• bell says:

      i am still curious to see the law that says ‘one can’t meet with a russian’, but i haven’t seen it yet.. apparently everyone is supposed to forget that meeting with a russian does not equate with doing something illegal, but of that distinction – we must leave it aside as everyone is supposed to know that ‘meeting with a russian’ is just bad mojo plain and simple.. as for clintons emails being made available – that is russias fault too, lol.. russia is not going to get out of any of this, if they think someone else – a possible president for the usa no less – is going to be held accountable – trump or clinton!

      • pseudonymous in nc says:

        apparently everyone is supposed to forget that meeting with a russian does not equate with doing something illegal

        No, according to 🛎🔚 everyone is supposed to forget all the early blanket denials about meeting with Russians, e.g.

        “There was no communication between the campaign and any foreign entity during the campaign.” — Hope Hicks, November 11 2016.

        “Did I meet with people that were Russian? I’m sure, I’m sure I did. But none that were set up. None that I can think of at the moment. And certainly none that I was representing the campaign in any way, shape or form.” — Uday, March 2017

        “So what if we said we didn’t and have lied about it every step of the way, it isn’t illegal” is probably where we’re heading, with 🛎🔚 and company as eager water-carriers.

        • bell says:

          love the imagery!  meeting with russians is legal apparently, lol… now whether they were meeting with the ruskies to do some hanky panky – that is not legal.. we still don’t know what is what, but keep your fishing rod in the pond and maybe you will get a bite!

          • pseudonymous in nc says:

            And 🛎🔚 once again wants us to forget all the lies because 🛎🔚 doesn’t have an answer to all the lies.

            “There are no fish in this pond, if there were it’s no big deal, and many people are saying that fish don’t even exist.”

             

            • bell says:

              i have noticed some folks have to have the last word on speculation.. now, aside from your imagery, you are putting words in my mouth i never said… good one!

              • bmaz says:

                No, PINC did not. The response was perfectly appropriate for your insipid and relentless trollery. And if you want to go further in your continual quest to insert intellectual crap and trollery into these threads, let’s go. I have a particularly itchy trigger finger for your bullshit. And it is not going to maintain in the form you seem to be prone to.

                 

      • dk says:

        Being particularly Russian is incidental in this context. Any campaign’s legal staff would (well… should) immediately react to report of even an informal an non-substantive approach from any foreign national or declared agent with “get them out of here NOW, and stay away.”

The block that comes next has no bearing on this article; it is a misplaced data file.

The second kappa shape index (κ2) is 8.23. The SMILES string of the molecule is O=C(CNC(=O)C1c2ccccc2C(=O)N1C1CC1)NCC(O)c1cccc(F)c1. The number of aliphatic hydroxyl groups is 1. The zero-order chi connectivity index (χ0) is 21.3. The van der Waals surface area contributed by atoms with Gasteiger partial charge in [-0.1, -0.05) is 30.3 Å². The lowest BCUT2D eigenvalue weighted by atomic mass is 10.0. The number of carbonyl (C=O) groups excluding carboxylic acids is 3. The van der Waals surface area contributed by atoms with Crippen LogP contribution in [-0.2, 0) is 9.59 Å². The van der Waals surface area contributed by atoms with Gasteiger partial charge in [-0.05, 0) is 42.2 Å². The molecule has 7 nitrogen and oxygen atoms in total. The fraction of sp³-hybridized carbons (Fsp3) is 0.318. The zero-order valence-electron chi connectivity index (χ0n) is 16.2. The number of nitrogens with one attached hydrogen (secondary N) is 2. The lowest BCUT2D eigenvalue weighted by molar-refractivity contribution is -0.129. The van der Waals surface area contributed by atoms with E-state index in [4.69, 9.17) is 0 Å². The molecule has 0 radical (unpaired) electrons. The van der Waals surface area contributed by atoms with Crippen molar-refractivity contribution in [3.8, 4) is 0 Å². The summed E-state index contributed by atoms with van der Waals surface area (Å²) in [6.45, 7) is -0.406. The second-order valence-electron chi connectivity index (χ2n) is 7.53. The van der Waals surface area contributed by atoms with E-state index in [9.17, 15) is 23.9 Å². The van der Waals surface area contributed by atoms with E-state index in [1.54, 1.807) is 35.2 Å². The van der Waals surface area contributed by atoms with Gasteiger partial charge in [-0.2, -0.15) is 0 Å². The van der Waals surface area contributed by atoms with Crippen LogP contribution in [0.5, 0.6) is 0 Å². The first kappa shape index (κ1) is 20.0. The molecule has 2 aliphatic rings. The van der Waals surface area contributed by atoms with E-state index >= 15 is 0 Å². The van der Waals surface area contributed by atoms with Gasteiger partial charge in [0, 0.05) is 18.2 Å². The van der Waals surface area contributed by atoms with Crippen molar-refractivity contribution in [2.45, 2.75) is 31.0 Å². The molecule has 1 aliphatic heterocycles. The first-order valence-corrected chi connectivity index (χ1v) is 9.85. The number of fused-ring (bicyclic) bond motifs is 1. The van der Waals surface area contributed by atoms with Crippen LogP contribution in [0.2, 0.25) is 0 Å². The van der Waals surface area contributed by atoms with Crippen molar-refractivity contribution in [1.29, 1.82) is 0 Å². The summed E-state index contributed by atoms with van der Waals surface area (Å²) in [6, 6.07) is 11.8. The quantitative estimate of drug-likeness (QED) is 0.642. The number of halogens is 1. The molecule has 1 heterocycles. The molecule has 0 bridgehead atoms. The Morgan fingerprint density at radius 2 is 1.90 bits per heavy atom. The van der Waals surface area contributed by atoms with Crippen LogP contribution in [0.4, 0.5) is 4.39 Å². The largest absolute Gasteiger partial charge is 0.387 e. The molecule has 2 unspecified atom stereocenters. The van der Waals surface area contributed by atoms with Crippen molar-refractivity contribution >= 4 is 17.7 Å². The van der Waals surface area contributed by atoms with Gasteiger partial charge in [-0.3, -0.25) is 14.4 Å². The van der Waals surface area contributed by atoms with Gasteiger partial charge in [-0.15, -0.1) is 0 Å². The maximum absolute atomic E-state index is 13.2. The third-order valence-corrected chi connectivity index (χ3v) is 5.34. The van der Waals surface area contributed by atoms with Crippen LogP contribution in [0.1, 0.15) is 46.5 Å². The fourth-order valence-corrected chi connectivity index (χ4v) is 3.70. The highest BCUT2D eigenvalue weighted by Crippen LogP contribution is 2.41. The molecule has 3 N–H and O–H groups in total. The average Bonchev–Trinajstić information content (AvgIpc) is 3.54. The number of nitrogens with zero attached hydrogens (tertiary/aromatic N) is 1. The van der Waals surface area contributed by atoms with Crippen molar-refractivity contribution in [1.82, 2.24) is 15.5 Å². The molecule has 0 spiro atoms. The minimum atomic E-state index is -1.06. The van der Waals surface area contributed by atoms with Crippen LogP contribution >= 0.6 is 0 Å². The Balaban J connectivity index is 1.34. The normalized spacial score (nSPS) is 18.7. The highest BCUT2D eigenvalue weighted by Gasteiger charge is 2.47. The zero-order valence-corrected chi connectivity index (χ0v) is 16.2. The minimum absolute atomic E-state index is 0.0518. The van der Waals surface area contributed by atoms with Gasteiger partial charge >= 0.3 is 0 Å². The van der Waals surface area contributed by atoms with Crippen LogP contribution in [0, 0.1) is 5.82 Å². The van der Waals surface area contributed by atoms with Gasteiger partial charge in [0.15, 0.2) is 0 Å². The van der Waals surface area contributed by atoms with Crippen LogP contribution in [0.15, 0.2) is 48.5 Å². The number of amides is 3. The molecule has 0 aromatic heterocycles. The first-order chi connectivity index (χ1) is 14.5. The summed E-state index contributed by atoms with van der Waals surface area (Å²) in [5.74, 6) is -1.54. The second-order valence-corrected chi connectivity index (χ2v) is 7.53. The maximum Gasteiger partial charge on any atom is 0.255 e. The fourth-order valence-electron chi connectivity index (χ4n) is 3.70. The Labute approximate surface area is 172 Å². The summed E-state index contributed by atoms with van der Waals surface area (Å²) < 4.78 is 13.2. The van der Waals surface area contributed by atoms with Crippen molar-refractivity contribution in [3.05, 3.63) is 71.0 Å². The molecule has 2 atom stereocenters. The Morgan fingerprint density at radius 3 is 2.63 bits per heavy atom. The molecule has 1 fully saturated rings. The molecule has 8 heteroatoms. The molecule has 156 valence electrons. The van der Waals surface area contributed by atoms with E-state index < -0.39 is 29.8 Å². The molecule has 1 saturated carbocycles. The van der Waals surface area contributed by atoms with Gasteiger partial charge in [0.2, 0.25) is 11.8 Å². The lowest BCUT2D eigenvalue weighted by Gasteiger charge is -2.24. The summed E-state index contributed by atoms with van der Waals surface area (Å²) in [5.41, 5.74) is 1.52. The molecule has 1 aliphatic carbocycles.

I’ve seen this happen firsthand several times on various campaigns, although none of the foreign nationals or agents in these instances was Russian. Polite but firm: “Sorry, but you have to leave. This conversation is over.” Staffers are usually warned about this explicitly, although standards are certainly not uniform across campaigns.

        The FEC published and advisory (dated June 23, 2017) here:

        https://www.fec.gov/updates/foreign-nationals/

        The Act and Commission regulations include a broad prohibition on foreign national activity in connection with elections in the United States. 52 U.S.C. § 30121 and generally, 11 CFR 110.20. In general, foreign nationals are prohibited from the following activities:

        Making any contribution or donation of money or other thing of value, or making any expenditure, independent expenditure, or disbursement in connection with any federal, state or local election in the United States;

        Making any contribution or donation to any committee or organization of any national, state, district, or local political party (including donations to a party nonfederal account or office building account);

        Making any disbursement for an electioneering communication;

        Making any donation to a presidential inaugural committee.

        Emphasis mine. Thing of value includes information even tangentially relevant to the campaign. Even casually made remarks can be considered materially valuable, in a prosecutorial context.

        This is really one of the few absolute third rails of US campaign conduct. Manifort’s alleged (are we still at alleged on this?) presence in the meeting is particularly glaring, it’s completely unprofessional.

        The constant consecutive references to Russians can leave the impression that interactions with any other nation’s agents might be acceptable; they’re not.

      • brightdark says:

        Mueller is investigating Ivanka Trump because she exchange pleasantries with the Russian members of the meeting as they got off the elevator as she got on. Does he have any more reason than that?

    • bmaz says:

      Just so we are crystal clear, “Brightdark” is a troll that used to pop in under the consistent name of “Tom Allen”, going back to 2012. Apparently now he/she has taken up a sock puppet to ask stupid trolley questions. Don’t fall for this stupid shit.